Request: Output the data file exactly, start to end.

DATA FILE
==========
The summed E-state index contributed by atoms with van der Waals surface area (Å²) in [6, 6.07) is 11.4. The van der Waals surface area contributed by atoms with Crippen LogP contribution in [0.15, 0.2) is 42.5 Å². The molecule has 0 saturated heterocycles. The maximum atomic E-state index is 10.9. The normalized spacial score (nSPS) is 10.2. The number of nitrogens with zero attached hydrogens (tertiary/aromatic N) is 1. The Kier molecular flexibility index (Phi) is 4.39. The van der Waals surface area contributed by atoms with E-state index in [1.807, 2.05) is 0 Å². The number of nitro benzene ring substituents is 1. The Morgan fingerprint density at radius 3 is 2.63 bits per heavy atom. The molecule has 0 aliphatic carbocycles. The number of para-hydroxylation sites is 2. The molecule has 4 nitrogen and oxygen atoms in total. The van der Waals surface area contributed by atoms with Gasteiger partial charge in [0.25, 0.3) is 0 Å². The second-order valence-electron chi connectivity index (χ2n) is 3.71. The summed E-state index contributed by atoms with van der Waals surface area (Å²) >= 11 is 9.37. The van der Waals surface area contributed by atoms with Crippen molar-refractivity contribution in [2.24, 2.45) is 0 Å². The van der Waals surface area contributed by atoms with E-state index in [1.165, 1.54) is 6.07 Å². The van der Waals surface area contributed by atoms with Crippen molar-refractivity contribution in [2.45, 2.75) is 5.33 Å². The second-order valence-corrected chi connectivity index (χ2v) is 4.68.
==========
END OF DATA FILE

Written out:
The summed E-state index contributed by atoms with van der Waals surface area (Å²) in [6, 6.07) is 11.4. The van der Waals surface area contributed by atoms with Crippen LogP contribution in [0.15, 0.2) is 42.5 Å². The molecule has 0 saturated heterocycles. The maximum atomic E-state index is 10.9. The normalized spacial score (nSPS) is 10.2. The number of nitrogens with zero attached hydrogens (tertiary/aromatic N) is 1. The Kier molecular flexibility index (Phi) is 4.39. The van der Waals surface area contributed by atoms with E-state index in [1.807, 2.05) is 0 Å². The number of nitro benzene ring substituents is 1. The Morgan fingerprint density at radius 3 is 2.63 bits per heavy atom. The molecule has 0 aliphatic carbocycles. The number of para-hydroxylation sites is 2. The molecule has 4 nitrogen and oxygen atoms in total. The van der Waals surface area contributed by atoms with Gasteiger partial charge in [0.25, 0.3) is 0 Å². The second-order valence-electron chi connectivity index (χ2n) is 3.71. The summed E-state index contributed by atoms with van der Waals surface area (Å²) >= 11 is 9.37. The van der Waals surface area contributed by atoms with Crippen molar-refractivity contribution in [2.24, 2.45) is 0 Å². The van der Waals surface area contributed by atoms with E-state index in [1.165, 1.54) is 6.07 Å². The van der Waals surface area contributed by atoms with Crippen molar-refractivity contribution in [2.45, 2.75) is 5.33 Å². The second-order valence-corrected chi connectivity index (χ2v) is 4.68.